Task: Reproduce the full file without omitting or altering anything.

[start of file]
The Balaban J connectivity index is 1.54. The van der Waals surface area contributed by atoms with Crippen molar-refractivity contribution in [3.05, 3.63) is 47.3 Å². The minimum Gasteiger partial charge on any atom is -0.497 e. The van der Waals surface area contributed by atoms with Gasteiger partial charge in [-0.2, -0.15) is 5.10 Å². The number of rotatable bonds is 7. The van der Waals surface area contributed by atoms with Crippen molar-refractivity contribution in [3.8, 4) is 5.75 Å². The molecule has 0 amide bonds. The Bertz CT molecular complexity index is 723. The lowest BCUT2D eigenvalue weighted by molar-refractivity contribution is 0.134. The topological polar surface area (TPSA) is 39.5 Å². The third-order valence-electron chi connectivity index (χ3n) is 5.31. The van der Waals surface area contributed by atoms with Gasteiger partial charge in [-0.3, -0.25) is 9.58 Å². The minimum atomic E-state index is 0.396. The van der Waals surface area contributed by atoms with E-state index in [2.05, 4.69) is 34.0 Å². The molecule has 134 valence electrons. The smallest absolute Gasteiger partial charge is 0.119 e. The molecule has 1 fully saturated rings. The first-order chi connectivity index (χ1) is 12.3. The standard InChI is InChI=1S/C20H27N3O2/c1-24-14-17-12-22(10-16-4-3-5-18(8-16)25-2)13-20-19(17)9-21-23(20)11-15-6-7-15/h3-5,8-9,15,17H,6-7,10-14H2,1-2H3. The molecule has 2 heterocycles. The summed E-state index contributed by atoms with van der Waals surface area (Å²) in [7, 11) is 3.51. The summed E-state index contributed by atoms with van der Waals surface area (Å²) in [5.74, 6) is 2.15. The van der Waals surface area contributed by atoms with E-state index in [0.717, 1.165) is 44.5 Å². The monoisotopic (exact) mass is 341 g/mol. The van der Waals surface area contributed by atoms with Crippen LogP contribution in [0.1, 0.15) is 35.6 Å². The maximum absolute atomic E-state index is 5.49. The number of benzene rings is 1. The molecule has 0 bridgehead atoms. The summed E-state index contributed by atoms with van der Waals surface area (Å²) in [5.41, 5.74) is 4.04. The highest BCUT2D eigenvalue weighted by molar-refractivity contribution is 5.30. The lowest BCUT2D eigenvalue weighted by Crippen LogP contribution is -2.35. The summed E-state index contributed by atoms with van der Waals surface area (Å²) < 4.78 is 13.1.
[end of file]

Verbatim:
The Balaban J connectivity index is 1.54. The van der Waals surface area contributed by atoms with Crippen molar-refractivity contribution in [3.05, 3.63) is 47.3 Å². The minimum Gasteiger partial charge on any atom is -0.497 e. The van der Waals surface area contributed by atoms with Gasteiger partial charge in [-0.2, -0.15) is 5.10 Å². The number of rotatable bonds is 7. The van der Waals surface area contributed by atoms with Crippen molar-refractivity contribution in [3.8, 4) is 5.75 Å². The molecule has 0 amide bonds. The Bertz CT molecular complexity index is 723. The lowest BCUT2D eigenvalue weighted by molar-refractivity contribution is 0.134. The topological polar surface area (TPSA) is 39.5 Å². The third-order valence-electron chi connectivity index (χ3n) is 5.31. The van der Waals surface area contributed by atoms with Gasteiger partial charge in [-0.3, -0.25) is 9.58 Å². The minimum atomic E-state index is 0.396. The van der Waals surface area contributed by atoms with E-state index in [2.05, 4.69) is 34.0 Å². The molecule has 134 valence electrons. The smallest absolute Gasteiger partial charge is 0.119 e. The molecule has 1 fully saturated rings. The first-order chi connectivity index (χ1) is 12.3. The standard InChI is InChI=1S/C20H27N3O2/c1-24-14-17-12-22(10-16-4-3-5-18(8-16)25-2)13-20-19(17)9-21-23(20)11-15-6-7-15/h3-5,8-9,15,17H,6-7,10-14H2,1-2H3. The molecule has 2 heterocycles. The summed E-state index contributed by atoms with van der Waals surface area (Å²) in [7, 11) is 3.51. The summed E-state index contributed by atoms with van der Waals surface area (Å²) in [5.74, 6) is 2.15. The van der Waals surface area contributed by atoms with E-state index in [0.717, 1.165) is 44.5 Å². The monoisotopic (exact) mass is 341 g/mol. The van der Waals surface area contributed by atoms with Crippen LogP contribution in [0.1, 0.15) is 35.6 Å². The maximum absolute atomic E-state index is 5.49. The number of benzene rings is 1. The molecule has 0 bridgehead atoms. The summed E-state index contributed by atoms with van der Waals surface area (Å²) in [5.41, 5.74) is 4.04. The highest BCUT2D eigenvalue weighted by molar-refractivity contribution is 5.30. The lowest BCUT2D eigenvalue weighted by Crippen LogP contribution is -2.35. The summed E-state index contributed by atoms with van der Waals surface area (Å²) < 4.78 is 13.1.